Managing Infants in Indoor Climbing Gyms

Posted By: Hayley Moran CWA Blog,

Indoor climbing gym wall with infant items

When I was only a climber and hadn’t begun routesetting, I studied Child and Family Studies at the University of Tennessee-Knoxville. During my time there, my interests bounced back and forth between parental practices and family policy - and sometimes how one influenced the other. Eventually, that led me to a public health career where I helped create health policies in Nashville that reduced infant mortality (much grimmer than routesetting, I know). 

Article At A Glance

  • Writer: Hayley Zumwalt (formerly Moran) who has been a writer for the Climbing Wall Association for more than three years. She's focused on routesetting but has expertise in management and child studies.
  • Who Should Read: This article is for senior managers and gym owners in the indoor climbing industry.
  • What Will You Learn: Current policies around babies in the gym, maintaining a family-oriented status, and future implications as climbing grows.   
  • Tie-Ins, Resources, or Further Reading: This is the first article of its kind on this subject matter, but we hope to explore it more!

If you’re wondering where I’m going with this - I think about babies, a lot. And as we continue to see climbing gyms more popularized, I’ve seen more and more babies and toddlers in the gym.  

Bringing babies into indoor climbing gyms is a topic that garners mixed opinions within the climbing community. Some indoor climbing gyms have specific policies allowing or disallowing babies, while others leave it up to the discretion of individual climbers and parents.  

The Current Status of Keeping Infants Contained (and Happy!) 

I’ve seen several creative strategies for parents to keep children contained and happy while getting a session in. Just anecdotally, I’ve seen parents set up a pack-and-play in the center of the rope area stocked with toys to keep the child occupied just like they were at home. I’ve also seen parents keep their children in car seats or strollers nearby while they climb, although I do not support this for infants for more than 30 minutes at a time due to increased risk of plagiocephaly or ‘container baby syndrome.’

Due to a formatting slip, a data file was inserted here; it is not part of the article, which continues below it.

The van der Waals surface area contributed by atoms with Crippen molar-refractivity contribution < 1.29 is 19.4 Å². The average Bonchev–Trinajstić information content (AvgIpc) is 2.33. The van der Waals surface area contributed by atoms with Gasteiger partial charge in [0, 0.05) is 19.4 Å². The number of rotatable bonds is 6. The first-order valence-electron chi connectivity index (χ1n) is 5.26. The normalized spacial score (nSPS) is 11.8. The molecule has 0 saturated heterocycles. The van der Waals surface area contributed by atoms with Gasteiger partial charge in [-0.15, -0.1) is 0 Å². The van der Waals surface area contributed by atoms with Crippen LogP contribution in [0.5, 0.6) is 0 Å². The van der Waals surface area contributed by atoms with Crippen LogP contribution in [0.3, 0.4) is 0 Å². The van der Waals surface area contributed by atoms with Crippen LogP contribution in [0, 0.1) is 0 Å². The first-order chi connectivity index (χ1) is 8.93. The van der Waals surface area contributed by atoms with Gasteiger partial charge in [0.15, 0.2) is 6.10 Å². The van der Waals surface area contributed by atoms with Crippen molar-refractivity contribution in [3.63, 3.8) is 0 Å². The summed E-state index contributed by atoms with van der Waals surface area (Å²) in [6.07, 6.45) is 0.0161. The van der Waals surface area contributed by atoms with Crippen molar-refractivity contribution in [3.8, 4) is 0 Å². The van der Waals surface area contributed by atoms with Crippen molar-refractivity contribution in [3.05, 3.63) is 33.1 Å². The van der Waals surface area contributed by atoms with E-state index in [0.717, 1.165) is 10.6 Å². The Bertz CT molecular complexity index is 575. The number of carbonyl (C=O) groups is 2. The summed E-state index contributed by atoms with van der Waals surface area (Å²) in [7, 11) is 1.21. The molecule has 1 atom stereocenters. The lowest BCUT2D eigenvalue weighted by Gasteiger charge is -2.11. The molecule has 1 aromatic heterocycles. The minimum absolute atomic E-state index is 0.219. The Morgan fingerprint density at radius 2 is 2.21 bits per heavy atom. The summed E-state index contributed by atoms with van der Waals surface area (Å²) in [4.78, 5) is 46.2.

Tip: While most gyms currently do not offer childcare, my suggestion would be to have a pack and play that parents can essentially check out as part of the gym’s equipment.  

I’ve learned recently that some indoor climbing gyms in the Western U.S. already offer this, I haven’t seen this as a standard offering in the Southern U.S. yet. This is both better for a child's development and mitigates the risk of a child running out of a parent’s reach if they are climbing. 

If a gym’s insurance is iffy, I would at least make it known that parents can bring their own pack-n-play into the gym, given that it’s nearby the parents and the child is still supervised. 

Current Infant / Toddler Programming   

Aside from keeping a child contained and safe in the gym, another question is how can we support new parents in maintaining their climbing membership status while also balancing the demands of caring for their child? 

Some gyms have adapted to this demand by offering more toddler-specific programming to get younger children into climbing before they are old enough to start youth programming.